South Sound Prairies Conservation Nursery 2015 Annual Report

2015 Nursery Highlights

Expansion to the North Sound
The success of the regional nursery model in the South Puget Sound has prompted the USFWS to contract CNLM to establish a similar effort in the North Sound and Olympic Peninsula. Substantial former prairie land exists on the islands of the North Puget Sound with potential habitat for golden paintbrush, Taylor’s checkerspot and island marble butterflies. Several agencies and land managers are working towards prairie and oak woodland restoration but appropriate seed is not available in large quantities. CNLM is working to understand the volume and diversity of native seed needed across the region for existing and planned restoration activities and to establish ample seed production. This collaborative effort involves more than half a dozen local organizations and nurseries collecting seed and growing plant plugs with the bulk of the large scale seed production occurring at CNLM farms in the South Sound.

Seed Center Overhaul
Substantial upgrades to the seed processing center at Shotwell’s Landing have been necessary to keep pace with expanding seed production and partnerships. Several seed cleaning machines have been added to the workshop, greatly increasing both capacity and precision in the shop. This year the seed cleaners kept pace with farm production and were able to clean seed for partner agencies with a one week turn around. Importantly for the comfort of our employees and volunteers, we’ve added a dust collection system to the seed shop with hoods over each machine.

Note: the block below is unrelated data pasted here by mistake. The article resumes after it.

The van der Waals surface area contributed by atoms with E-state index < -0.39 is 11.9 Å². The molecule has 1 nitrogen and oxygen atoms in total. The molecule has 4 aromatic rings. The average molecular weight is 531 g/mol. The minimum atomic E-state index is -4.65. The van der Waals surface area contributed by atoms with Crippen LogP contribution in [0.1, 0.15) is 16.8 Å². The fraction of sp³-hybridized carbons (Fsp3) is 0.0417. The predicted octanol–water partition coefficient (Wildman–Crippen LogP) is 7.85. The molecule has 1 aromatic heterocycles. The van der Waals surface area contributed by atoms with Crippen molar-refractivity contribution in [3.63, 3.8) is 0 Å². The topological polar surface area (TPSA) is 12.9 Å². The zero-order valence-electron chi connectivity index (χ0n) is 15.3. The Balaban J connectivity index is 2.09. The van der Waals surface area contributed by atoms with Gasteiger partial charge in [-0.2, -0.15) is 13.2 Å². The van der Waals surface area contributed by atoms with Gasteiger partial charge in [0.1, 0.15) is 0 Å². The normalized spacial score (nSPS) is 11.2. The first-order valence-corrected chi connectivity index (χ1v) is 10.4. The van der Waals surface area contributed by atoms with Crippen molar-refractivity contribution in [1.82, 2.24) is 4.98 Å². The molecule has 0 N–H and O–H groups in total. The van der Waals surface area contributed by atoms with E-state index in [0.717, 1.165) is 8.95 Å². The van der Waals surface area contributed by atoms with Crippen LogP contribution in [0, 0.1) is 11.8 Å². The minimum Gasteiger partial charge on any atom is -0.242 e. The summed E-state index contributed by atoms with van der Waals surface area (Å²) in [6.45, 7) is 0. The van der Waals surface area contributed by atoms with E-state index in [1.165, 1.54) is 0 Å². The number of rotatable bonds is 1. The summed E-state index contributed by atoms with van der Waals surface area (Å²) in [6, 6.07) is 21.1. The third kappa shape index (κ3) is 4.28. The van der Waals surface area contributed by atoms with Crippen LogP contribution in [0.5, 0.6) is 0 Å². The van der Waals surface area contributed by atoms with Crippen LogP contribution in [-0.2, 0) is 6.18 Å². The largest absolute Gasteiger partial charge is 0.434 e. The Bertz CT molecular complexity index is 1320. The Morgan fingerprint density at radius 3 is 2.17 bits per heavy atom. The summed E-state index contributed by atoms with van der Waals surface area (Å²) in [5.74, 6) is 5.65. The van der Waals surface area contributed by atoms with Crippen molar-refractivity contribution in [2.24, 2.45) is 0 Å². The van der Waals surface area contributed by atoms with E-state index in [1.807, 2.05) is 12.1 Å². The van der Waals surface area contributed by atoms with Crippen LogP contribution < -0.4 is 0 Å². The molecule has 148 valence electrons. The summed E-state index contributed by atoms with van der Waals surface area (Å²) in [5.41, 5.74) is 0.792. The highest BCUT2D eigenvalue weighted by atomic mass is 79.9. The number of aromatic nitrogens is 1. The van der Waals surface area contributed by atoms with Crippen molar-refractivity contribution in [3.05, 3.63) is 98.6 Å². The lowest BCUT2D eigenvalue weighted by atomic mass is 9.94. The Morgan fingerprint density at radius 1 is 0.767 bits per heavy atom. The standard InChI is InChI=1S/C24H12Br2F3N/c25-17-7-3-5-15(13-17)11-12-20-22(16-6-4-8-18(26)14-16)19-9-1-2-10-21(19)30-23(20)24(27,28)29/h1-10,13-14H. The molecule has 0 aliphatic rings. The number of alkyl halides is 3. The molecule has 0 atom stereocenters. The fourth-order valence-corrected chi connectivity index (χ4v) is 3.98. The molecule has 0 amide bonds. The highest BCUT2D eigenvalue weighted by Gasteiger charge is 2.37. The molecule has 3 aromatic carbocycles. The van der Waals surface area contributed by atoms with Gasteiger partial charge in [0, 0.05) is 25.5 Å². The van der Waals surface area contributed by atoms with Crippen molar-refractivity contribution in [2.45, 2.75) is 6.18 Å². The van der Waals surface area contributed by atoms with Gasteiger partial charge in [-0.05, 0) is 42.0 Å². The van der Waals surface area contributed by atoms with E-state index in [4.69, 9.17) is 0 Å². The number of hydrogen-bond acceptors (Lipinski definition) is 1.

Seed Production in Prisons
The Sustainability in Prisons Project continues to adapt to the region’s conservation needs and has expanded their nursery operations to include raised bed seed production in prison facilities. Inmates are now growing all violet seed used on South Sound Prairies and will be expanding to more species in 2016. Violet seed has been particularly troublesome to produce in large quantities as daily harvest of individual pods is required over a six month period. Under SPP, violet seed production more than doubled to 10.5 pounds.

Bringing Wildflowers Back to the Prairies
Recent reviews of historical records suggest that the South Sound Prairies were once home to a great diversity of native annual species. These plants are almost entirely lacking from today’s prairies. In 2015, the seed farm focused on scaling up production of native annuals primarily for restoration on Joint Base Lewis McChord and for Taylor’s checkerspot butterfly recovery. Nearly half of all seed grown by CNLM in 2015 was from annual species with 322 pounds of seed from 17 species provided to restoration partners. Annual species are important for occupying space in the first year after fire or other disturbance and for providing nectar to native pollinators.